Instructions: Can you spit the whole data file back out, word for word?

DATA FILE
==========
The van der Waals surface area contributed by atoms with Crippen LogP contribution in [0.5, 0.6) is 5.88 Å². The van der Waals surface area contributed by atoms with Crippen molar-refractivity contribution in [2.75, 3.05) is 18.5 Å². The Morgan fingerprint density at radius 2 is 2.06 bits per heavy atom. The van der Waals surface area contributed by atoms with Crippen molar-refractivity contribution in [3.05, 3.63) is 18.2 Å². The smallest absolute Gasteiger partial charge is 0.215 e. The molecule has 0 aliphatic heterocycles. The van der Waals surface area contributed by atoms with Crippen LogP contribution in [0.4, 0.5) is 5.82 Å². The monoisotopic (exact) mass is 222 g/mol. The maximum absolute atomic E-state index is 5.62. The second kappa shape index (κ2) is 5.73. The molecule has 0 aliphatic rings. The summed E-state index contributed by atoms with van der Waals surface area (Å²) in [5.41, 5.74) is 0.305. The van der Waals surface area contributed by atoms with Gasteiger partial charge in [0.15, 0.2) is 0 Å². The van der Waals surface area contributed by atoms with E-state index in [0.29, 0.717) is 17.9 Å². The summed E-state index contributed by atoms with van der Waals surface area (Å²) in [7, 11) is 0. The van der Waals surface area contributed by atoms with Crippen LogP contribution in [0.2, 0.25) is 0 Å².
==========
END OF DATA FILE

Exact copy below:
The van der Waals surface area contributed by atoms with Crippen LogP contribution in [0.5, 0.6) is 5.88 Å². The van der Waals surface area contributed by atoms with Crippen molar-refractivity contribution in [2.75, 3.05) is 18.5 Å². The Morgan fingerprint density at radius 2 is 2.06 bits per heavy atom. The van der Waals surface area contributed by atoms with Crippen molar-refractivity contribution in [3.05, 3.63) is 18.2 Å². The smallest absolute Gasteiger partial charge is 0.215 e. The molecule has 0 aliphatic heterocycles. The van der Waals surface area contributed by atoms with Crippen LogP contribution in [0.4, 0.5) is 5.82 Å². The monoisotopic (exact) mass is 222 g/mol. The maximum absolute atomic E-state index is 5.62. The second kappa shape index (κ2) is 5.73. The molecule has 0 aliphatic rings. The summed E-state index contributed by atoms with van der Waals surface area (Å²) in [5.41, 5.74) is 0.305. The van der Waals surface area contributed by atoms with Gasteiger partial charge in [0.15, 0.2) is 0 Å². The van der Waals surface area contributed by atoms with E-state index in [0.29, 0.717) is 17.9 Å². The summed E-state index contributed by atoms with van der Waals surface area (Å²) in [7, 11) is 0. The van der Waals surface area contributed by atoms with Crippen LogP contribution in [0.2, 0.25) is 0 Å².